There is an old rule of thumb about judging the cleanliness of a restaurant’s kitchen by the cleanliness of the restrooms. I actually used this example this past weekend when discussing an experience in what I took for a high end restaurant in another country…until I visited the restrooms.
He gives a couple examples of how people use signaling. He spends more money on a brand of baby formula even knowing there probably isn’t too much a difference between it and a cheaper competitor based on the labeling. A friend bought a more expensive chandelier from Amazon because he felt uneasily that the $100 difference in price meant the cheaper merchant cut corners.
He also cites Pepsi’s decision to pay Nicki Minaj to be a spokesperson:
“Even for consumers who don’t listen to her music or trust her expertise in the carbonated-beverage sector, the mere act of paying for a pop-star endorser sends a subconscious signal that their product is so successful that, well, they can afford Nicki Minaj. It also signals that the company is too heavily invested to turn out a shoddy product. For many, that’s a reason to choose the soda over the generic stuff.”
The example that really got me thinking was about bus owners in Haiti who paint their buses with all sorts of images at great expense.
“Yet bus owners feel the need to get a fresh paint job once or twice each year because few people will pay to ride an unpainted bus. The extravagant decorations suggest that an owner cares about his business — that he spends money maintaining his engines, tires and brakes (no small matter in a country with steep mountains and lousy roads). My hunch, however, is that many owners, short of cash, are likely to invest in a visible new paint job over invisible brake maintenance. With no external authority — government inspectors or consumer-watchdogs or online consumer forums — there’s no way to know if the signal is accurate.”
The reason this caught my eye is that, like the bus owners in Haiti, many arts organizations don’t have the money to fully maintain their buildings and have to make decisions about what to invest in to attract and retain audiences. I wondered if many arts organizations are fully cognizant of what cues audiences were deriving from their experience. Perhaps too much focus is being paid to the wrong things.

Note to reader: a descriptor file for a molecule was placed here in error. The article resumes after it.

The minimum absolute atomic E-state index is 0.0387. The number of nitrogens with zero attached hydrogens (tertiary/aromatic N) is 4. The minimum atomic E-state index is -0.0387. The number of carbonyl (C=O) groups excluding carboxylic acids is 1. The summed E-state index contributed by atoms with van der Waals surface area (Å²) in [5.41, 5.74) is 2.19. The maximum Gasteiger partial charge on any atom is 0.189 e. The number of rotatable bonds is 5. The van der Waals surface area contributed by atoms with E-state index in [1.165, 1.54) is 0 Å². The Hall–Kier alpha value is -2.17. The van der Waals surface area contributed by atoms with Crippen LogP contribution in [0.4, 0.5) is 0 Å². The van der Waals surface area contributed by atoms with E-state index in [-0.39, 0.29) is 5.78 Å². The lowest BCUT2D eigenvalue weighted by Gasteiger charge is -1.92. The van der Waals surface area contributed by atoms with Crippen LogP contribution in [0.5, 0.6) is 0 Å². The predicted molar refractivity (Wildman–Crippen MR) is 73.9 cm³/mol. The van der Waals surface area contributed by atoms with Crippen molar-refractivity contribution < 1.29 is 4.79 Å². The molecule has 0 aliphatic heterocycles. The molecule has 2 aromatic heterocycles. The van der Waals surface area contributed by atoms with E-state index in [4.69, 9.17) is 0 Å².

There are some aspects whose signals we can be fairly certain about. The surroundings and what others are wearing can often determine whether people feel intimidated or perfectly comfortable. We can draw some direct lines between the experience people have purchasing tickets, getting information, finding parking, being greeted by employees, etc., and what people’s perception of us might be.
But it is more difficult to know whether our ticket prices, quality and content of our brochures and websites are telling people our work is too high or low quality for their tastes. Do they think the performance will be incomprehensibly high culture or too amateurish for them?
Do we need to fix up the entryway because its condition signals that we don’t invest a lot of attention in the quality of our work? Or does it add to a funky-cool ambiance that we didn’t really knew appealed to our audiences and we should invest the renovation money in our work?
Did our sincere attempt at moving a water fountain to be more convenient to the restrooms get interpreted as a blatant ploy to increase traffic at the snack bar?
Many factors which contribute to signalling are unconsciously received so surveying people about all the elements contributing to their impression of you is a fruitless pursuit.
Not to mention, the same element can signal one person’s trash and another’s treasure. Pepsi may gain prestige by engaging Nicki Minaj, but her fans may see it as a harbinger of disappointment since she will have to modulate her behavior to remain a spokesperson.